Tonight saw the much hyped launch of the book The Real Meal Revolution. A team-effort between Prof Tim Noakes (scientist), Sally-Ann Creed (nutritionist), David Grier (chef-adventurer) and Jonno Proudfoot (chef-athlete), this book is a lifestyle guide and cookbook which promises to change your weight, health and life for the better! What more could one want for Christmas, when 295 pages of no-set-meal-times, no-portion-sizes and no-kilojoule restriction are neatly wrapped up in a festive red cover?
What really intrigues me is the The Real Meal Revolution’s belief that there is little reason to ingest more than 200 grams per day of carbohydrates, regardless of one’s volume of exercise. I’m thinking back to trail running the likes of Skyrun or mountain biking a grueling Cape Epic stage, both counting for a vast volume of exercise. How would I perform on a mere 200 grams of carbs?
I believe that knowledge is power. So I swung past the launch and bought a copy of the book to see what the hype is about. I prefer to collect facts my way and then come to my own balanced conclusions.
First impressions count and I got a warm fuzzy feeling when I read Gary Player’s foreword ending with: “Make no mistake, this is a food revolution, and you have no better guide on this journey than Tim Noakes.”
The book goes on to set out the principles, benefits and recipes (hmmm) of Banting. Banting is the LCHF (low carbohydrate high fat) diet named after William Banting, who became known for drastically reducing his weight the LCHF way. Traditional bad fat is labelled a myth and carbs are said to be the main culprit in weight gain. The team say Banting will benefit everybody, including athletes and children, even those afflicted with diabetes, obesity, PCOS, pregnancy, menopause, digestive issues, allergies and cancer! Banting emphasizes animal protein and saturated fats, coconut, olive and macadamia oils, and selected cheeses, dairy, nuts, seeds, vegetables and berries. The avoid-list includes grains, sugars and seed oils and it severely limits carbohydrates.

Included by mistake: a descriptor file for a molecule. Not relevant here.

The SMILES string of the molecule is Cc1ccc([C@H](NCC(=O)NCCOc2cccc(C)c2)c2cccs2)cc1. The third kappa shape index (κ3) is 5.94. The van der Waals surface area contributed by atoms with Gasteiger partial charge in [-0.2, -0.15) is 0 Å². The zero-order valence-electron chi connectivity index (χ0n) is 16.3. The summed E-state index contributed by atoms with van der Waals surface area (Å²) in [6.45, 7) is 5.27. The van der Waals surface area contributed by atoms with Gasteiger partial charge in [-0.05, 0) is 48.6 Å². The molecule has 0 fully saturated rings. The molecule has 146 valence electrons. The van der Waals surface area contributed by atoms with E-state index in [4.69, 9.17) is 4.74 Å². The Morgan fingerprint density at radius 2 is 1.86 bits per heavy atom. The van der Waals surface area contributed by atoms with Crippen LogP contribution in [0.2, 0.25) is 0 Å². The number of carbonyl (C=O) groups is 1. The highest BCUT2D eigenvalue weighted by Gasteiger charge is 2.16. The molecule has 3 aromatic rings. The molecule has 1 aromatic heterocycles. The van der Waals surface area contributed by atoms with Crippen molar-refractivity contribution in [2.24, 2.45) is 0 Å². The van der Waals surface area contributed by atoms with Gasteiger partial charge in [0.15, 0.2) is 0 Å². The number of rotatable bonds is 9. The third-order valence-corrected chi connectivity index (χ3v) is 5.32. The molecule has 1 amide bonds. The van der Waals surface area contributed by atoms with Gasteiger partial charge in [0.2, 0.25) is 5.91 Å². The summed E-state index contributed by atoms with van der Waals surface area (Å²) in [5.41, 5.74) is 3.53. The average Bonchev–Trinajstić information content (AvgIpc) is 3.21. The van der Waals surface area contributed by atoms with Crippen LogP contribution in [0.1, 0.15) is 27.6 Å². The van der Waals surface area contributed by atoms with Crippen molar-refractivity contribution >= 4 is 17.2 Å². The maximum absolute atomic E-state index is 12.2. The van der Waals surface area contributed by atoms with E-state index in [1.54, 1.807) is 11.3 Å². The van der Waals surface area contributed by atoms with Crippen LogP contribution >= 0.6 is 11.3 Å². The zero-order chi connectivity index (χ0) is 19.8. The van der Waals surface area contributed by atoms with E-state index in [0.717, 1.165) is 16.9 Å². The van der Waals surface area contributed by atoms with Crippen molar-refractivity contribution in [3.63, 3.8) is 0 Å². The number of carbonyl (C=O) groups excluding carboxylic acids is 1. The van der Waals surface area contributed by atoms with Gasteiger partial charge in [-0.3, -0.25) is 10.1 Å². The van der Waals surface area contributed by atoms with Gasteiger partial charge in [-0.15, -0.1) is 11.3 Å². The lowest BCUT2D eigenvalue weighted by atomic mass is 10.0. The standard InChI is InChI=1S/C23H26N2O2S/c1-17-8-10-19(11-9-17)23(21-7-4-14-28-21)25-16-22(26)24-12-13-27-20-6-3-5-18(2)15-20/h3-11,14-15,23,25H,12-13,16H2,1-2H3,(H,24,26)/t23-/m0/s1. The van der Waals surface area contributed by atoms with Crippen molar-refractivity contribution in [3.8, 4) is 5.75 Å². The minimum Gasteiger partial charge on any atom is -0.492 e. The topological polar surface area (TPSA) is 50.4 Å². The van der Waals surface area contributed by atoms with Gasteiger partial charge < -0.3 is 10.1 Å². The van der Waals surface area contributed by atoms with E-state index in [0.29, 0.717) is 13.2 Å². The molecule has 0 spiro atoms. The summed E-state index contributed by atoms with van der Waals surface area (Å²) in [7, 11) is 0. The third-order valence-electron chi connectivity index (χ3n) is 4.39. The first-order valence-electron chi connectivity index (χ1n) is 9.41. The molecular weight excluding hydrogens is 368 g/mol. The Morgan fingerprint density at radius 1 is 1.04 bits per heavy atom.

This does not bode well for Christmas…how will the turkey go down without roast potatoes and a sweet pudding?
While I do believe in a number of things the Banting/LCHF lifestyle prescribes, I have concerns that need further consideration. I agree that gluten grains, sugar, processed food and undesirable Omega-6/Omega-3 fat ratios contribute to whole body inflammation. I also agree with the Banting’s emphasis on adequate quality protein and lots of vegetables. However, my concerns around any extreme lifestyle, including Banting, are heightened when claims are not backed by a RCT (randomized controlled trial, the gold standard for clinical trials) and the long term outcomes of following such a lifestyle is not known. Also, the higher carbon footprint of producing and the higher cost of consuming all these animal-derived foods, are real concerns in the world we live today.
The Banting debate will rage on and kilograms will be lost no doubt. In the meantime , I really feel like having the Beef Lasagne (page 134) neat with salad. But when it comes to the mouth-watering Roast Chicken (page 148) or Belly Ribs (page 112) I’m not holding back on my healthy serving of Wild Organics mash or sweet potato wedges!
Happy healthy eating!